Month: June 2012

Thursday Waldo Fire personal update

We’re way out of harms’ way in Erie Colorado. near cascadeThe lines around Cascade are holding, and while there are fires in the area, (see pic), we have good reason to believe we’ll have a home to return to. We are beginning to hear about people we know and love who have lost their homes. With 300 homes burned, we expect reports of more. 

The Cascade Volunteer Fire Department is amazing. They’re holding the line. Local restaurants are donating meals for them. Our neighbor is coordinating that, and sending updates out to residents.

In case we were lonely, Bob’s granddaughter (below) in our home away from home offered us our choice of animals to sleep with. Just one more example of everyone pitching in to help. 😉

somi small

Waldo canyon fire update: emergency communication theme

catThe Waldo Canyon Fire rages on. Fortunately for us (and them), the friends we’re staying with have not been evacuated, so we’re sitting comfortably as we await the fate of our home, community and city. 

When we got our first evacuation warning, it didn’t seem real. We felt pretty sure we’d be back home in a day or two. Now we know we were overly optimistic, and it is likely to be several more days before we can return, if our home survives. 

Yesterday, when the family we’re staying with faced the possibility of being evacuated, the best theme for thinking, communicating and preparing came to mind. Prepare for the worst. Anticipate the best. The husband wasn’t being negative to consider the worst case scenario. I wish we had that mindset when we packed. There are some things we would have brought if we had. Anticipate the best. It’s not denial to maintain a positive attitude. 

That mindset guided the conversations during preparation. Framing the choices as preparing for the worst case scenario while we anticipated the best case created a practical focus without stirring up an emotional frenzy. 

Having a practical focus is key. My friends and I find that our husbands in particular need to take action in crisis times. Once they knew they had done all they could to prepare, they were able to wait with relative calm. 

One of our family members adjusted perfectly. Sorry for the poor photo lighting. Cindi, the cat, felt at home in a micro-second. She staked out this shelf in the closet as one of her favored sleeping spots. Such ease! Maybe she knows something we don’t!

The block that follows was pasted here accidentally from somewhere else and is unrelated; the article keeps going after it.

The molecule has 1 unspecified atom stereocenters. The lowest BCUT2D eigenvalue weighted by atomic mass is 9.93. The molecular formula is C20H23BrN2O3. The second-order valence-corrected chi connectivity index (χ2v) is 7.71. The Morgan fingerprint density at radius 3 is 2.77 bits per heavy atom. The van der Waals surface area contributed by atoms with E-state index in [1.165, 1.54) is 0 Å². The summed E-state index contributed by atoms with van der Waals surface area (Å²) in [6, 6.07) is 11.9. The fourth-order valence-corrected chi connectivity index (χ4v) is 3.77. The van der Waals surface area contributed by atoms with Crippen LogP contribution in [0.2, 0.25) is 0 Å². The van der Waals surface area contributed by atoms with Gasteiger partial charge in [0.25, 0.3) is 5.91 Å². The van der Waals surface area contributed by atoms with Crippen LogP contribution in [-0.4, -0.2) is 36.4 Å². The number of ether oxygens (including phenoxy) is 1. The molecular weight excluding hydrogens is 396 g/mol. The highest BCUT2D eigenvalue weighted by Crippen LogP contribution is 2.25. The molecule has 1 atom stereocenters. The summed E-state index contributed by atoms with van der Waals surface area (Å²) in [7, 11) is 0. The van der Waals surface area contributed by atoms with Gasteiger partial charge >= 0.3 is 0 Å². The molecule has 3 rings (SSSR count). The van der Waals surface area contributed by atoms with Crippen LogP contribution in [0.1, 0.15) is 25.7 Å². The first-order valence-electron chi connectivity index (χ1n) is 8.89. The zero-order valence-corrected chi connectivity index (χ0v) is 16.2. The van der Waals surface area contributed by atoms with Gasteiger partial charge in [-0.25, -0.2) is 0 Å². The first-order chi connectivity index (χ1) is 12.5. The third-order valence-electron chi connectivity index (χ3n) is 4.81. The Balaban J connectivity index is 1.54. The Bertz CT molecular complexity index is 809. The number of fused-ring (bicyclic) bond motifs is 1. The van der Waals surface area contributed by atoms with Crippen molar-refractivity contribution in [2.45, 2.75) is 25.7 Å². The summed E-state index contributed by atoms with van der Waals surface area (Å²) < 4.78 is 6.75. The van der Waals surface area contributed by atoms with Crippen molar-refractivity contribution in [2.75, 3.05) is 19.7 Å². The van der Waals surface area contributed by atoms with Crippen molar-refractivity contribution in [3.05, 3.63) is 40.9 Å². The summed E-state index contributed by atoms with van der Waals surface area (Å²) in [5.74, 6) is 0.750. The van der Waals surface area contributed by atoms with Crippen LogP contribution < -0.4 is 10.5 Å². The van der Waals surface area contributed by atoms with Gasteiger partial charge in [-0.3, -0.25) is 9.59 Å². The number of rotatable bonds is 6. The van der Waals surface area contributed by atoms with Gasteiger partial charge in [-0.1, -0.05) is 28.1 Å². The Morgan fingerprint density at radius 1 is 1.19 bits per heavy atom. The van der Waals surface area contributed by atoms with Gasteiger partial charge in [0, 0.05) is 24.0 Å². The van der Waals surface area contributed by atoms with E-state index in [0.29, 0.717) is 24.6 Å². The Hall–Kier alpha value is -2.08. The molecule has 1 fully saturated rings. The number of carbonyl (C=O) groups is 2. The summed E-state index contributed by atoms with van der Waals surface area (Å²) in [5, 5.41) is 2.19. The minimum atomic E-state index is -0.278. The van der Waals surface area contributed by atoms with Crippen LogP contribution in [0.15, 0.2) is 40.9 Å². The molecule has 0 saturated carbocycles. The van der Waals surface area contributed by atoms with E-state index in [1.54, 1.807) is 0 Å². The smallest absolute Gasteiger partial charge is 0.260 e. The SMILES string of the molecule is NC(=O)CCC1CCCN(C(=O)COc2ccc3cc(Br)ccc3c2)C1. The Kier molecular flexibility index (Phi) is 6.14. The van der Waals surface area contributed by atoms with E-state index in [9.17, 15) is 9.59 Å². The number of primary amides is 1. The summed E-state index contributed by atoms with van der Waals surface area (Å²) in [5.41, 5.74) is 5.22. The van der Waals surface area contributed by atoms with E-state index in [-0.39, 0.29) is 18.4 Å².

This fire is not a drill

This is the last phote I took of our house before we left due to mandatory fire evacuation. It was a cloudless day – that’s smoke.

We went to stay with friends in Woodland Park. House fire2Now the southern part of Woodland Park is on pre-evacuation notice. We’re not packing to leave again yet, but we are watching and discussing where to go next. The pass to Colorado Springs is closed, so we’ll have to go deeper into the mountains.

It felt surreal to leave as sherrifs went from house to house. But it’s not a drill. It’s real. 

Okay this makes it even more surreal. I first became aware of the fire as I picked a book from the Cascade library. I’m pasting the cover for you. Kind of makes you shiver, doesn’t it?  

flames

Watch our for “I’m proud of you”

peacock2Arther was the CEO where Brain worked as a high level manager close to 15 years ago. Although Arther was clearly in the leadership role and Brain reported to him, Brian related to him personally on an equal footing as a friend.

They got together this week and caught up on events. It was a good and heartwarming time. But one thing didn’t feel quite right to Brian. Arther told him,

“I’m proud of you”.

The remark was no doubt well intended, but came across as parental approval, not the appreciation of a friend. 

There is an interesting distinction between roles and importance. Leaders do have a different role than their managers. They often need to use a firm deciding voice and set the direction. But exercising a role doesn’t indicate rank. or value. In a leadership role I might make a decision for a group because that’s my job – not because I’m the most important person there. The phrase “I’m proud of you” has a hint of self-importance. By saying he was proud of Brian, Arther cast him in a child’s role. 

I’m not a word tyrant. I consider context. Penny will tell me she’s proud of me times, and I don’t feel like a child when she does.  

But I often hear that phrase as a “tell” that reveals a rankist attitude. If you don’t want to turn others into children, watch out for parental kinds of expressions. If you’re impressed or in awe, say that instead. It doesn’t make the conversation about you. 

Words can detract from great visuals

My husband and my son both own and wear a Curious George T-shirt with this image.

curious-george

Can you think of a caption that I craft phrases. Does adding an adjective, a qualifier, clarification etc. add or diminish?